Solo traveller Online Community

As a solo traveller, you are never alone: you are part of a proud global community which is tight-knit and very organised. Here are some of the people and the resources around which this community agglomerates.

Lonely Planet

Lonely Planet Solos Forum

Lonely Planet Solos Forum

Find out More

Wanderlust

Wanderlust Solo Travel Advice

Wanderlust Solo Travel Advice

Find out More

TripAdvisor

TripAdvisor Solos Community

TripAdvisor Solos Community

Find out More

Solo traveller

Solo traveller, The Blog

Solo traveller, The Blog

Find out More

Solo Traveller Blogs

Top 25 Female Solo traveller Blogs

Female traveller Blogs

Find out More

Solo Ski Holidays

Ski Holidays for Solo travellers

Ski Holidays, Solo

Find out More

Accommodation in Ireland

My Ireland Travel Guide

Barrels at the Guinness Storehouse in Dublin, Ireland

Dublin City

Ireland's much-loved capital and the gateway to the Emerald Isle. A vibrant, modern and outward-facing city, most Ireland tours and vacations begin here. Read more...

  • Guinness Storehouse
  • Trinity College
  • Temple Bar Quarter
  • The Book of Kells
  • Dublin Castle
About Dublin
Lighthouse in Hook Head

Wicklow & the East

This wild landscape of gorse and bracken is home to many of Ireland's most significant archaeological finds, as well its grandest estates. Read more...

  • Powerscourt Estate
  • Glendalough Settlement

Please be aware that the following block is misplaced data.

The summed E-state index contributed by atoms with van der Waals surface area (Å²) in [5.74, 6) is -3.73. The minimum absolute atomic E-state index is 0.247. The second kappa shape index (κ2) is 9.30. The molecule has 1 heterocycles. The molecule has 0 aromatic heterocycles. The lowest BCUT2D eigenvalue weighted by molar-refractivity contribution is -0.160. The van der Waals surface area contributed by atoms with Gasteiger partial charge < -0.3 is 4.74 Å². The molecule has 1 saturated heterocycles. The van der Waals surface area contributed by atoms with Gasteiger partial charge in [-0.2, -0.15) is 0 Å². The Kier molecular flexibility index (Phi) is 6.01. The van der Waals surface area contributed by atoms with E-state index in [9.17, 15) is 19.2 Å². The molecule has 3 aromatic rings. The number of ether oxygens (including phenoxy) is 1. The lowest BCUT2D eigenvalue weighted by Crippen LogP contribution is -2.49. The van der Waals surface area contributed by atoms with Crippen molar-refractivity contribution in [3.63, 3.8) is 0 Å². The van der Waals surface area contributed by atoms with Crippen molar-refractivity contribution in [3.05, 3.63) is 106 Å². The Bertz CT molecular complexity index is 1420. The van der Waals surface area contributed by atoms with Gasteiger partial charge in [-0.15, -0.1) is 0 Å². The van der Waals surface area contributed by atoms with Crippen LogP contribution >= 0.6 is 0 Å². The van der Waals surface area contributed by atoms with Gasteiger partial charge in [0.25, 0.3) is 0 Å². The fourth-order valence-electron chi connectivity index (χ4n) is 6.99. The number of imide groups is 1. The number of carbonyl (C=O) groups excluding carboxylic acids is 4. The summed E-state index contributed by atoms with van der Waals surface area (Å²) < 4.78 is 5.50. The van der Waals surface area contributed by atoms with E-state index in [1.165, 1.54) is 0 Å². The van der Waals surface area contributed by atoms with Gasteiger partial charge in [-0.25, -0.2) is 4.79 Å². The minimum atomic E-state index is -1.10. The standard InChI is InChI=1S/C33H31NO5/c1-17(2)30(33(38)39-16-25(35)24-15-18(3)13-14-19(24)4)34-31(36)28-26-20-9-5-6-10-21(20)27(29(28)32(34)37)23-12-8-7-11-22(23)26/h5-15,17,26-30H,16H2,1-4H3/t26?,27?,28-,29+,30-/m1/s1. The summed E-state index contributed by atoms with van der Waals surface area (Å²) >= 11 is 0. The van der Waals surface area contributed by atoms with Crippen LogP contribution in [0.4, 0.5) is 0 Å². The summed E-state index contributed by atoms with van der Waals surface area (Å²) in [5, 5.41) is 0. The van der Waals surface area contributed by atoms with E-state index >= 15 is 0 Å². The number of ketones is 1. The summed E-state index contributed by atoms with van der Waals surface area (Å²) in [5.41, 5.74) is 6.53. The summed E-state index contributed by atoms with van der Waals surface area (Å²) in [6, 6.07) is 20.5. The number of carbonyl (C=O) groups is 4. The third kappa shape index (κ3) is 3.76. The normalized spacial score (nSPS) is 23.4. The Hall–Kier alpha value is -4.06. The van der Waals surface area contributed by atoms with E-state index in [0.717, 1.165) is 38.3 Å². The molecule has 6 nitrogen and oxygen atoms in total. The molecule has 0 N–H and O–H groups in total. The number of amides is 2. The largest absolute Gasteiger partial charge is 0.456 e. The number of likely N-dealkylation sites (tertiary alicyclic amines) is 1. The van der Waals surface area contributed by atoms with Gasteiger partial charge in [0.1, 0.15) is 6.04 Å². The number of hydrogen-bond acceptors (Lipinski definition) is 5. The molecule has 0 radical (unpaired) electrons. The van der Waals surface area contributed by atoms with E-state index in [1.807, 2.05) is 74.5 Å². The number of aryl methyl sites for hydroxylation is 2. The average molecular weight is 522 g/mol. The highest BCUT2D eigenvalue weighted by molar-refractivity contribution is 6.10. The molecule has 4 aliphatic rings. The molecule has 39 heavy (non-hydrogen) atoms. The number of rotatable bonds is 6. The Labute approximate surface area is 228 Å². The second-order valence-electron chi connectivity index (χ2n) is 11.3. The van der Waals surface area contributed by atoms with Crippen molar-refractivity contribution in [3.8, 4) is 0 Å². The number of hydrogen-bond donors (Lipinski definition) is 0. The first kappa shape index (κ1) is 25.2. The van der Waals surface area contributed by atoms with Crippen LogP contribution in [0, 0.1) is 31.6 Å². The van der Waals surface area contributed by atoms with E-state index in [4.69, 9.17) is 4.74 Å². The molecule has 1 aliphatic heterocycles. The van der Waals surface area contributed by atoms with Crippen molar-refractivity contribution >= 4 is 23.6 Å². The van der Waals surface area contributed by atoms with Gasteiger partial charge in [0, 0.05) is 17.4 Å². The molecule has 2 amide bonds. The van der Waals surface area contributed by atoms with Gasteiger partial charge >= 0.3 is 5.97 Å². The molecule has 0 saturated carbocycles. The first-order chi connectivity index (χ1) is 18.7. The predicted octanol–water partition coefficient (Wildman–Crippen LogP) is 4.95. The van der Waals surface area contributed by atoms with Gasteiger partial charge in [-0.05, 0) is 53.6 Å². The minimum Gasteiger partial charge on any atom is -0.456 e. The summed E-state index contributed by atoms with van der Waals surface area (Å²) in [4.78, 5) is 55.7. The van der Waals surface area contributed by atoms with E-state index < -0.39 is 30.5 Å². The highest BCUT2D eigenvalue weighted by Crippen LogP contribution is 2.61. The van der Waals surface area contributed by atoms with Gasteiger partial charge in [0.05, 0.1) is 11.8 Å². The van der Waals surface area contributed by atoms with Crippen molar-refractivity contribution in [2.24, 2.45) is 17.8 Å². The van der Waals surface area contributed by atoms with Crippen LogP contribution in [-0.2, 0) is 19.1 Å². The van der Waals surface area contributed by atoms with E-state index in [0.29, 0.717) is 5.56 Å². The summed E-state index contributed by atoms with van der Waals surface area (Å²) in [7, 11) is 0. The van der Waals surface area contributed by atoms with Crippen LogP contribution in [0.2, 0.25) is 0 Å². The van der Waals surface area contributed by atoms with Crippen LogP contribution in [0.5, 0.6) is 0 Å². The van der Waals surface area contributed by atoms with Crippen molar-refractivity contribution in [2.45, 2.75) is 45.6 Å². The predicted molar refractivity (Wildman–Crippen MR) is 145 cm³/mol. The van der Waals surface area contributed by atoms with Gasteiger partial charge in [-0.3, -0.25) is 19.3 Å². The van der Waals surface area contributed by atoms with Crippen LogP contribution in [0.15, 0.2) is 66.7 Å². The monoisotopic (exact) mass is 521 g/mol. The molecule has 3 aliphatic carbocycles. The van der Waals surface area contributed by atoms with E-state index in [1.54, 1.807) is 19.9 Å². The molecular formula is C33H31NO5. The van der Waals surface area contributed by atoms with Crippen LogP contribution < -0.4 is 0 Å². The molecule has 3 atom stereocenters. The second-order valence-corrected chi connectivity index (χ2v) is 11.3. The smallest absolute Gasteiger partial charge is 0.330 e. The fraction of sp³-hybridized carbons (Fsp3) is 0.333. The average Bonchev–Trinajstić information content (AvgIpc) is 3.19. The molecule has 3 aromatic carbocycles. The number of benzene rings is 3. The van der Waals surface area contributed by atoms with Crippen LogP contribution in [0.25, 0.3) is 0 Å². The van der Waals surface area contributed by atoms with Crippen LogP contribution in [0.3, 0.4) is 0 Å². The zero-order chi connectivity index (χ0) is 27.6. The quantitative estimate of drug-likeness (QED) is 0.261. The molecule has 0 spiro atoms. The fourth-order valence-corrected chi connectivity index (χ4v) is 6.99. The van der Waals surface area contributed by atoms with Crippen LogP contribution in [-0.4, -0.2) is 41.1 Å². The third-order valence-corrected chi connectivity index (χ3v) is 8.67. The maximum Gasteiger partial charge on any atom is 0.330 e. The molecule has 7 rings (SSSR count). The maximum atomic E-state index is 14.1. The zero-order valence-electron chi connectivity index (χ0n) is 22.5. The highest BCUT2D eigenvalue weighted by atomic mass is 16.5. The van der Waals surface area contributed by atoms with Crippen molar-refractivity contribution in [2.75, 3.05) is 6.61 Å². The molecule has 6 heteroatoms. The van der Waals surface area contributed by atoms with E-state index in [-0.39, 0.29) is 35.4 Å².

• Brú na Bóinne
  • Battle of The Boyne
  • National Stud
About the East
The Cliffs of Moher

Galway & the West

Pack walking boots, a camera and a sense of adventure as you head west for Galway, County Clare and the Wild Atalantic Way. Heritage, tradition and Read more...

  • Kylemore Abbey
  • Cliffs of Moher
  • Clonmacnoise Settlement
  • Clare Music Sessions
  • The Burren Landscape
About the West
Kilkenny Castle by the riverside

Kilkenny & South-East

The sunny South East. Ireland's warmest and driest region is also one of its most popular destinations with tourists and locals alike. Read more...

  • The Rock of Cashel
  • Waterford Crystal
  • Lismore Castle
  • Tintern Abbey
  • St Canice's Cathedral
The South East
Sheep in Kerry, Ireland

Cork and Kerry

Wind-swept, welcoming and rugged, Ireland South West typifies what visitors expect Ireland to look like – vibrant, vivid and verdant. Read more...

  • Cork English Market
  • Blarney Castle
  • The Ring of Kerry
  • Killarney Nat. Park
  • Skellig Michael
The South West
Trad Session in Donegal, Ireland

Donegal and Sligo

Less well-trodden than Dublin, Belfast or Killarney, this picturesque region invites you to get outdoors. Don't forget your camera! Read more...

  • Slieve League Cliffs
  • Lakes and Loughs
  • Maghera Beach
  • Errigal Mountain
  • Glencolmcille Village
The North West
The Giants Causeway in Northern Ireland

Belfast & The North

In peace, Belfast and the North have staked their rightful claim as some of the Island of Ireland's most iconic and cultural regions. Read more...

  • The City of Belfast
  • Titanic Belfast
  • Giant's Causeway
  • Carrick-a-Rede
  • The City of Derry
Northern Ireland
Solo traveller admiring the coastal view in Ireland

Ireland Solo Travel

Whether you're looking to meet new people or just yearning get away from it all, Ireland is a great place to travel independently. Read more...

  • Experience the Culture
  • Find Your Inner Peace
  • Discover New Paths
  • Start a Course
  • Experience the Nightlife
Northern Ireland

Find your Way Around